United States District Court, W.D. Louisiana, Lafayette Division
WHITEHURST MAGISTRATE JUDGE
MAURICE HICKS, JR., CHIEF JUDGE
the Court are two unopposed Motions for Summary Judgment
(Record Documents 50 and 52) filed on behalf of Defendants
the Lafayette City-Parish Consolidated Government
(“LCG”) and the Lafayette Parish Sheriff's
Office (“LPSO”), through its Sheriff, Mark A.
Garber, in his individual and official capacity, and LPSO
Officers yet to be named, in their individual and official
capacities (hereinafter collectively referred to as
“the Defendants”). The Defendants seek dismissal of
the claims of Plaintiff Thomas Joseph Culotta, II
(“Culotta”) on the ground of judicial estoppel.
See id. For the reasons which follow, the Motions
for Summary Judgment are GRANTED based on
the doctrine of judicial estoppel without prejudice to the
rights of a Chapter 7 trustee to pursue the claims if
Culotta's bankruptcy case is reopened and converted to a
Chapter 7 liquidation within a reasonable period of time.
filed this action on January 20, 2017, asserting claims under
42 U.S.C. § 1983 for violations of, inter alia,
the Fourth Amendment (based upon his allegedly unlawful
arrest and detention) and the Fourteenth Amendment (based
upon his conditions of confinement while detained) arising
from an incident that occurred on January 21,
2016.See Record Document 50-3 at
¶8. He alleges that he was physically injured as a
result of a forcible arrest, that his reputation has been
damaged, and that he has lost business and business
opportunities because he was falsely arrested.
filed for Chapter 13 bankruptcy on August 30, 2016. See
id. at ¶5. His original Chapter 13 plan was
confirmed on February 13, 2017, and on May 23, 2017, the
Bankruptcy Court issued a final decree in the case,
discharging Culotta's debts. See Id. at
¶¶9-11. Culotta never disclosed the existence of
this lawsuit to the Bankruptcy Court. See id. at
¶12. As part of his initial bankruptcy filing, he
completed Official Form 1065 and responded in the negative to
an inquiry of whether he had “any claims against third
parties, whether or not you have filed a lawsuit or made a
demand for payment. Examples: accidents, employment disputes,
insurance claims or rights to sue.” Id. at
¶¶ 6-7. At no time between the initial bankruptcy
petition and the final decree did Culotta amend, modify or
supplement his bankruptcy filings or schedules to inform the
Bankruptcy Court or his creditors of his claims. See
id. at ¶12.
Summary Judgment Standard.
judgment is proper pursuant to Rule 56 of the Federal Rules
of Civil Procedure when “there is no genuine dispute as
to any material fact and the movant is entitled to judgment
as a matter of law.” Quality Infusion Care, Inc. v.
Health Care Serv. Corp., 628 F.3d 725, 728 (5th Cir.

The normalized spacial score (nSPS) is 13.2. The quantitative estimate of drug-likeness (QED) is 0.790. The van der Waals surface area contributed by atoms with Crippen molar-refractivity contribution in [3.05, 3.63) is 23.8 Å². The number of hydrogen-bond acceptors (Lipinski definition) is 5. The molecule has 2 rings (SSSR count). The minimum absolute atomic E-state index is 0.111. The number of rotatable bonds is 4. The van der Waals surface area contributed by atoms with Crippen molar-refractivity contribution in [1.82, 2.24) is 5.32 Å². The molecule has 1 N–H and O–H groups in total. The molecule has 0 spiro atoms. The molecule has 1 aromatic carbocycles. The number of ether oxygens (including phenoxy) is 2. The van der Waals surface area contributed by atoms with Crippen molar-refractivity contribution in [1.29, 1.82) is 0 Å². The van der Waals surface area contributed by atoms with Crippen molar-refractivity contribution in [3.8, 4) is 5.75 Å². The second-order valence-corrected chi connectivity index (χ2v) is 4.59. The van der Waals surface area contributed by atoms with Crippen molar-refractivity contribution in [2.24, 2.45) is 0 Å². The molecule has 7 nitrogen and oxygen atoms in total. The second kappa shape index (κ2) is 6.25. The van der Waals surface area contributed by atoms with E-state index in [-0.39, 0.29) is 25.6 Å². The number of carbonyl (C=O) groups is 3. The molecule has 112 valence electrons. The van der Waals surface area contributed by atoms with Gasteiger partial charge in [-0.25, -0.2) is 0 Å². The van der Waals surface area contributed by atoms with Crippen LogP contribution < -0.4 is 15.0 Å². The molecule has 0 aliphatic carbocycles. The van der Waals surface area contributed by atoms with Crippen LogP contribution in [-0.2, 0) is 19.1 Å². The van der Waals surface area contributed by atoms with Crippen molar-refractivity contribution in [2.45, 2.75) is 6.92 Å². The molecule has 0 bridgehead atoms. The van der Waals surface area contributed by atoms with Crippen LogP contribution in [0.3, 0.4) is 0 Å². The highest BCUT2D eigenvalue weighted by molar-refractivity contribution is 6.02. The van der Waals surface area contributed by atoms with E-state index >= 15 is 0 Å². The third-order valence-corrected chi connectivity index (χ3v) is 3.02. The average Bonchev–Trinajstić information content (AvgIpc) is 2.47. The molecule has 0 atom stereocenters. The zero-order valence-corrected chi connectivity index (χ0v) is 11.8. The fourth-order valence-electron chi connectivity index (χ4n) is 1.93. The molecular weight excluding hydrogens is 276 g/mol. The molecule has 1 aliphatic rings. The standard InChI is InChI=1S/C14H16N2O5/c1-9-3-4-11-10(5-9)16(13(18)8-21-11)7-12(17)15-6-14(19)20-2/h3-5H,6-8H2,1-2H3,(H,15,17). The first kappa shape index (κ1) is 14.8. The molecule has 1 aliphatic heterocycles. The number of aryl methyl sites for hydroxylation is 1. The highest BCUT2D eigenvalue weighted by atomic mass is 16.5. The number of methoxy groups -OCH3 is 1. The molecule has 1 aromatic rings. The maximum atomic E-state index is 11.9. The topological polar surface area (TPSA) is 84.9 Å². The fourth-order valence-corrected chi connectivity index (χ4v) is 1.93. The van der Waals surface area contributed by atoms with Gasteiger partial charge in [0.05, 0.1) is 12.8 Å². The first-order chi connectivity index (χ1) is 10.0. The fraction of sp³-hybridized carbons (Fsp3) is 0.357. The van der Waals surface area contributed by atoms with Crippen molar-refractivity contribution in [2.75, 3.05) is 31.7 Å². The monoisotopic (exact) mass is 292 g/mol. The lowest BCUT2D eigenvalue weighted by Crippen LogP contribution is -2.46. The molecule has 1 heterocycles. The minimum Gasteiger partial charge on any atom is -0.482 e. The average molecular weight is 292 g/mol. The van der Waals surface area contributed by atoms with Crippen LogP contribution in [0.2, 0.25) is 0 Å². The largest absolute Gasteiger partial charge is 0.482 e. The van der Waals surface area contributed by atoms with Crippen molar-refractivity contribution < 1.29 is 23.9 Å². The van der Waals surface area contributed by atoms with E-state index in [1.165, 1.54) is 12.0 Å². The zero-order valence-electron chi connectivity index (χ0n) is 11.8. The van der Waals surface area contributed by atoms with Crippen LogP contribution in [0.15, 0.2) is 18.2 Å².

2010). “Rule 56[(a)] mandates the entry of
summary judgment, after adequate time for discovery and upon
motion, against a party who fails to make a showing
sufficient to establish the existence of an element essential
to that party's case, and on which that party will bear
the burden of proof at trial.” Celotex Corp. v.
Catrett, 477 U.S. 317, 323, 106 S.Ct. 2548, 2553 (1986).
party seeking summary judgment always bears the initial
responsibility of informing the district court of the basis
for its motion, and identifying those portions of the
pleadings, depositions, answers to interrogatories, and
admissions on file, together with the affidavits, if any,
which it believes demonstrate the absence of a genuine issue
of material fact.” Celotex Corp., 477 U.S. at
323, 106 S.Ct. at 2553 (internal quotations omitted). If the
moving party fails to meet this initial burden, the motion
must be denied, regardless of the nonmovant's response.
See Tubacex, Inc. v. M/V Risan, 45 F.3d 951, 954
movant demonstrates the absence of a genuine dispute of
material fact, “the nonmovant must go beyond the
pleadings and designate specific facts showing that there is
a genuine [dispute] for trial.” Gen. Universal
Sys., Inc. v. Lee, 379 F.3d 131, 141 (5th Cir. 2004).
Where critical evidence is so weak or tenuous on an essential
fact that it could not support a judgment in favor of the
nonmovant, then summary judgment should be granted. See
Boudreaux v. Swift Transp. Co., 402 F.3d 536, 540 (5th
Cir. 2005). Where the parties dispute the facts, the Court
must view the facts and draw reasonable inferences in the
light most favorable to the plaintiff. See Scott v.
Harris, 550 U.S. 372, 378, 127 S.Ct. 1769 (2007). In
sum, the motion for summary judgment “should be granted
so long as whatever is before the district court demonstrates
that the standard for the entry of summary judgment, as set
forth in Rule 56(c), is satisfied.” Celotex
Corp., 477 U.S. at 323, 106 S.Ct. at 2553.
Local Rule 56.1 requires the moving party to file a statement
of material facts as to which it contends there is no genuine
issue to be tried. All material facts set forth in the
statement required to be served by the moving party
“will be deemed admitted, for purposes of the motion,
unless controverted as required by this rule.” Local
present matter, Culotta has not filed an opposition to the
Defendants' Motions for Summary Judgment. On April 27 and
May 1 of 2018, this Court issued two separate “Notice
Of Motion Setting” documents (Record Documents 51 and
53) giving Culotta fourteen calendar days to file an
opposition. To date, no opposition has been filed. Thus, all
of the material facts set forth by the Defendants have not
been controverted and are hereby deemed
admitted. See Record Document 50-3.